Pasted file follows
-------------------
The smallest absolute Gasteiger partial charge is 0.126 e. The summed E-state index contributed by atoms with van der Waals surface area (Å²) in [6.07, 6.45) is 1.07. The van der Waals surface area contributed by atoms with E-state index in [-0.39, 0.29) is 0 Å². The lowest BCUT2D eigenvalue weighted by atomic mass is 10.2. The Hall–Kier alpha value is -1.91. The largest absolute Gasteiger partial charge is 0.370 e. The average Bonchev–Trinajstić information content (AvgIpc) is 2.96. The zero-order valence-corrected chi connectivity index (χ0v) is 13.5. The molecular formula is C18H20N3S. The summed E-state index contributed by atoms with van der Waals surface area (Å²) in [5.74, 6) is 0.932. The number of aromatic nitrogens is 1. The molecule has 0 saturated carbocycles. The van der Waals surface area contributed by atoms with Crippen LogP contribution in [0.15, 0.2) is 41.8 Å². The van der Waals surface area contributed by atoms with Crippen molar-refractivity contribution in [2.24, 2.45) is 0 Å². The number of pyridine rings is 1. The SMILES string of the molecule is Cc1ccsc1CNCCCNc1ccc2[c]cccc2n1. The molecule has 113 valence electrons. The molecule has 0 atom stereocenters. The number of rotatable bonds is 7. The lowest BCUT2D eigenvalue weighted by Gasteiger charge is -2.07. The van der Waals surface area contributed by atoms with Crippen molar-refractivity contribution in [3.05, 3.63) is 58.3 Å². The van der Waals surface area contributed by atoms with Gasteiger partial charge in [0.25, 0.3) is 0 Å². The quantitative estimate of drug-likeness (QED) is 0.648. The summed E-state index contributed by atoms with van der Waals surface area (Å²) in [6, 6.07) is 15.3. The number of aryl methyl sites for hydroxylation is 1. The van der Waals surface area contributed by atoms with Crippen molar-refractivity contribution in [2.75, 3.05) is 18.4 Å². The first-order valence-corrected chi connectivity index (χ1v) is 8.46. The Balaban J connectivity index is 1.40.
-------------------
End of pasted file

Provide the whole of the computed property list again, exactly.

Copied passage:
The smallest absolute Gasteiger partial charge is 0.126 e. The summed E-state index contributed by atoms with van der Waals surface area (Å²) in [6.07, 6.45) is 1.07. The van der Waals surface area contributed by atoms with E-state index in [-0.39, 0.29) is 0 Å². The lowest BCUT2D eigenvalue weighted by atomic mass is 10.2. The Hall–Kier alpha value is -1.91. The largest absolute Gasteiger partial charge is 0.370 e. The average Bonchev–Trinajstić information content (AvgIpc) is 2.96. The zero-order valence-corrected chi connectivity index (χ0v) is 13.5. The molecular formula is C18H20N3S. The summed E-state index contributed by atoms with van der Waals surface area (Å²) in [5.74, 6) is 0.932. The number of aromatic nitrogens is 1. The molecule has 0 saturated carbocycles. The van der Waals surface area contributed by atoms with Crippen LogP contribution in [0.15, 0.2) is 41.8 Å². The van der Waals surface area contributed by atoms with Crippen molar-refractivity contribution in [2.24, 2.45) is 0 Å². The number of pyridine rings is 1. The SMILES string of the molecule is Cc1ccsc1CNCCCNc1ccc2[c]cccc2n1. The molecule has 113 valence electrons. The molecule has 0 atom stereocenters. The number of rotatable bonds is 7. The lowest BCUT2D eigenvalue weighted by Gasteiger charge is -2.07. The van der Waals surface area contributed by atoms with Crippen molar-refractivity contribution in [3.05, 3.63) is 58.3 Å². The van der Waals surface area contributed by atoms with Gasteiger partial charge in [0.25, 0.3) is 0 Å². The quantitative estimate of drug-likeness (QED) is 0.648. The summed E-state index contributed by atoms with van der Waals surface area (Å²) in [6, 6.07) is 15.3. The number of aryl methyl sites for hydroxylation is 1. The van der Waals surface area contributed by atoms with Crippen molar-refractivity contribution in [2.75, 3.05) is 18.4 Å². The first-order valence-corrected chi connectivity index (χ1v) is 8.46. The Balaban J connectivity index is 1.40.